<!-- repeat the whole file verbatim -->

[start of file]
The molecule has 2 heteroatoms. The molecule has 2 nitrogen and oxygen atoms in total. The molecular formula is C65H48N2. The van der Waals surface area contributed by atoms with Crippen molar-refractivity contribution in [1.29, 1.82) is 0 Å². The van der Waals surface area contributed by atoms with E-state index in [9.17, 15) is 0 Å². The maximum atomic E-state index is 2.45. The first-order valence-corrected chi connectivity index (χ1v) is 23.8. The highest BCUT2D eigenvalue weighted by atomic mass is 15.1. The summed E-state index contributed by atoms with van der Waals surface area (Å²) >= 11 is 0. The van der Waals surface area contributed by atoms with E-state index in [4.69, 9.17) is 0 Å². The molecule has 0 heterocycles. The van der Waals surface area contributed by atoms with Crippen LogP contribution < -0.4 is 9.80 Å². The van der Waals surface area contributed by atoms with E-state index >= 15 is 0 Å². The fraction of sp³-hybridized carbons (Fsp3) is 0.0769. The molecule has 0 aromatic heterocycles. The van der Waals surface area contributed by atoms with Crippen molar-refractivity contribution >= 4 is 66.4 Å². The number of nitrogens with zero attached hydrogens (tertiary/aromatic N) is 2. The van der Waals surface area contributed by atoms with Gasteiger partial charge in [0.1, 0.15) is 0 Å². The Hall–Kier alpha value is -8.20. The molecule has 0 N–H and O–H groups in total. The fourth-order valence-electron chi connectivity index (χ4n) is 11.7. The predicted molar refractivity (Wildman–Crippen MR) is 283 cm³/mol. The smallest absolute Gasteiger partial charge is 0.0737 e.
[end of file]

The molecule has 2 heteroatoms. The molecule has 2 nitrogen and oxygen atoms in total. The molecular formula is C65H48N2. The van der Waals surface area contributed by atoms with Crippen molar-refractivity contribution in [1.29, 1.82) is 0 Å². The van der Waals surface area contributed by atoms with E-state index in [9.17, 15) is 0 Å². The maximum atomic E-state index is 2.45. The first-order valence-corrected chi connectivity index (χ1v) is 23.8. The highest BCUT2D eigenvalue weighted by atomic mass is 15.1. The summed E-state index contributed by atoms with van der Waals surface area (Å²) >= 11 is 0. The van der Waals surface area contributed by atoms with E-state index in [4.69, 9.17) is 0 Å². The molecule has 0 heterocycles. The van der Waals surface area contributed by atoms with Crippen LogP contribution < -0.4 is 9.80 Å². The van der Waals surface area contributed by atoms with E-state index >= 15 is 0 Å². The fraction of sp³-hybridized carbons (Fsp3) is 0.0769. The molecule has 0 aromatic heterocycles. The van der Waals surface area contributed by atoms with Crippen molar-refractivity contribution >= 4 is 66.4 Å². The number of nitrogens with zero attached hydrogens (tertiary/aromatic N) is 2. The van der Waals surface area contributed by atoms with Gasteiger partial charge in [0.1, 0.15) is 0 Å². The Hall–Kier alpha value is -8.20. The molecule has 0 N–H and O–H groups in total. The fourth-order valence-electron chi connectivity index (χ4n) is 11.7. The predicted molar refractivity (Wildman–Crippen MR) is 283 cm³/mol. The smallest absolute Gasteiger partial charge is 0.0737 e.